Is there life after death? Have you ever wondered, “What happens after we physically die?”
Why do I ask? Because every human dies, including you!
Maybe you have never wondered what will happen after death, but I have. And the older I get, the more often I wonder about it.
The good news is Christians don’t need to fear death.
But it would be nice to know what to expect after death.
For example, do you believe that after you die you:
- Get a harp and spend eternity floating on clouds?
- Fall into “soul sleep” or a state of unconsciousness until your resurrection?
- Are immediately resurrected in a new body?
As surprising as it might be for many Christians, none of these options are correct.
Table of Contents
- What Happens After Death?
- The Soul and Body Distinction
- Intermediate State: The Human Soul Survives After Death Without a Body
- Three Reasons Why Christian Souls Survive in an Intermediate State
- The Resurrection of the Human Body
- The Time of Believer’s Resurrection
- There are Two Resurrections
- The Nature of the Believer’s Resurrection Body After Death
- Our Resurrection is Based on Several of God’s Attributes
- The New Heaven and New Earth
- Call to Action: What’s Your Next Step
What Happens After Death?
Christians can expect two main events after death:
- First, the souls of Christians will immediately exist in heaven. Heaven is a conscious paradise without our bodies (Phil. 1:23)
- Second, our souls will ultimately be reunited with our bodies.
- Our resurrection will be in glorified immortal bodies (1 Thess. 4:13-17)
- Christians will ultimately spend eternity with the Lord on the new earth
On the other hand, the souls of non-Christians are separated from their bodies.
- They too, will be resurrected and judged
- But they will be sent to a “second death” that is an eternal place of torment called the “lake of fire” (John 5:29; Rev. 20:15)
The Soul and Body Distinction
To fully understand these two events, you need to know that humans are a unity of soul and body (hylomorphism).
- In other words, the soul and body co-exist and are distinct from each other
- The soul animates the physical body
- And even when a person’s physical body dies, the soul survives (Jas. 2:26)
If that distinction seems confusing, let me give you an analogy that might help. Consider a person who writes down their thoughts on a piece of paper. In this analogy:
- The immaterial thoughts are analogous to the immaterial soul
- The material words on paper are analogous to our material physical bodies
- The person’s thoughts are responsible for the words on the paper
- And even if the material paper is destroyed, the immaterial thoughts will remain
- In the same way, the immaterial soul survives even when the material body perishes.
Intermediate State: The Human Soul Survives After Death Without a Body
At this point, you may be asking, “Can a soul survive without a body?”
The answer is yes.
Souls can exist without bodies. For example:
- God, the Father, and angels are pure spirits without physical bodies (John 4:24; Heb. 1:14)
- Jesus existed without a body between his death and resurrection. He gave up his Spirit on the cross (Luke 23:46; John 19:30). This action means he was with the Father in heaven between death and resurrection (John14:12)
- Solomon wrote the human spirit survives death (Eccl. 12:7)
After death, the souls of both Christians (Heb. 12:13) and Old Testament saints (Eccl. 12:7) are in an intermediate state (heaven) in the presence of the Lord. We are here temporarily waiting to be resurrected with our glorified bodies (1 Thess. 4:13–17).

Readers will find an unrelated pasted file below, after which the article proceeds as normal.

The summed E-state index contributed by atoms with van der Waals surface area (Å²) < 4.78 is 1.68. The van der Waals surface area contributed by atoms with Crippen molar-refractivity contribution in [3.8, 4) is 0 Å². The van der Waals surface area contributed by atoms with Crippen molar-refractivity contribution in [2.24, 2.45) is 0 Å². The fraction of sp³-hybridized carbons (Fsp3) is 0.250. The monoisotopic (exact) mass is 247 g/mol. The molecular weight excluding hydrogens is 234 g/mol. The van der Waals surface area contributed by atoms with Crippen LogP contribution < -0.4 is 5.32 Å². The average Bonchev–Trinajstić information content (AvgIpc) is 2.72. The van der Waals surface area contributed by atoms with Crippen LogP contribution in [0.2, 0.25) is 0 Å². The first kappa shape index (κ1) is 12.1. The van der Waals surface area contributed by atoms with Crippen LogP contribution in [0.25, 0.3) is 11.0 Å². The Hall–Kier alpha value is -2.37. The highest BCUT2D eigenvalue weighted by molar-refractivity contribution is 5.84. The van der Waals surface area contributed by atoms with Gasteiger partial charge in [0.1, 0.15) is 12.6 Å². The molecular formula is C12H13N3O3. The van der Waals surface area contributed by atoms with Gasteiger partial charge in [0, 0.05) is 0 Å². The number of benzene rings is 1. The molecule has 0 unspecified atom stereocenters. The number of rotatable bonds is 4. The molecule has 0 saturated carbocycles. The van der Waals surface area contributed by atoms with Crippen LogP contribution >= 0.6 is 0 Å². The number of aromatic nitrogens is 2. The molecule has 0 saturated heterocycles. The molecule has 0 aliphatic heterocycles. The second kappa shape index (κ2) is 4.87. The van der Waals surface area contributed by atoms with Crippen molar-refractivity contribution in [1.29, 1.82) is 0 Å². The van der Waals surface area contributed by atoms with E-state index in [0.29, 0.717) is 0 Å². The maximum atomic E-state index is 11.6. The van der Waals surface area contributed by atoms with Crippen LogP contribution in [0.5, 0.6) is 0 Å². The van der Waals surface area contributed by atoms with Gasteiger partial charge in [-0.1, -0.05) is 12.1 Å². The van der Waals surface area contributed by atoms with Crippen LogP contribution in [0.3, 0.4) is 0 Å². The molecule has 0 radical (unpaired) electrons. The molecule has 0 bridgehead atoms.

This intermediate place or heaven is not our final “home.” Our final home is called the new earth (Isa. 65:17; 66:22; 2 Pet. 3:13; Rev. 22:1). But this intermediate state has been called different things. For example:
- Jesus referred to the intermediate state of the Christian dead as “Abraham’s bosom” (Luke 16:2-24)
- Paul described this intermediate state of the third heaven as paradise (2 Cor. 12:1-4)
While we are in this intermediate state, our souls are conscious:
- David speaks of conscious joy in God’s presence after death (Psa. 16;10-11)
- On the cross, Jesus told the thief that “today you will be with Me in Paradise” (Luke 23:43). Meaning that despite the man’s body being in the grave that same day, his soul was with Jesus in heaven
Three Reasons Why Christian Souls Survive in an Intermediate State
There are three reasons the souls of Christians consciously exist after death. These include:
- God’s Omnipotence
- God’s Omnibenevolence
- God’s image in humans
a. Soul Survival Is Rooted in God’s Omnipotence
Being all-powerful, God is Creator and Sustainer of all things, including our souls (Col. 1:16-17). So, it makes sense that if he can create our souls, he can also sustain them after death.
b. Soul Survival Is Rooted in God’s Omnibenevolence
But just because God can sustain our souls beyond death, is there any reason why he would do it?
And the reason is based on his infinite goodness (omnibenevolence) (Lam. 3:22). God keeps our souls alive after death so that we can gather around his throne to sing and worship him (Rev. 4:11).
In short, God wants to sustain our souls after death because of his infinite goodness. And he has the infinite power to sustain them. God’s omnipotence and omnibenevolence guarantee conscious survival of the soul after death.
c. Soul Survival Is Rooted in God’s Image in Humans
Another reason our souls survive death is that God created humans in his image (Gen. 1:27). Our souls are part of God’s image.
And God would never annihilate his image. Why?
- Because annihilating human souls would be attacking his own image.
- And God attacking his own image would be God attacking himself
- God would never destroy his image in humans.
- Since God made humans in his image, he would want to preserve them.
The Resurrection of the Human Body
Now that we know our souls survive after death, what happens next?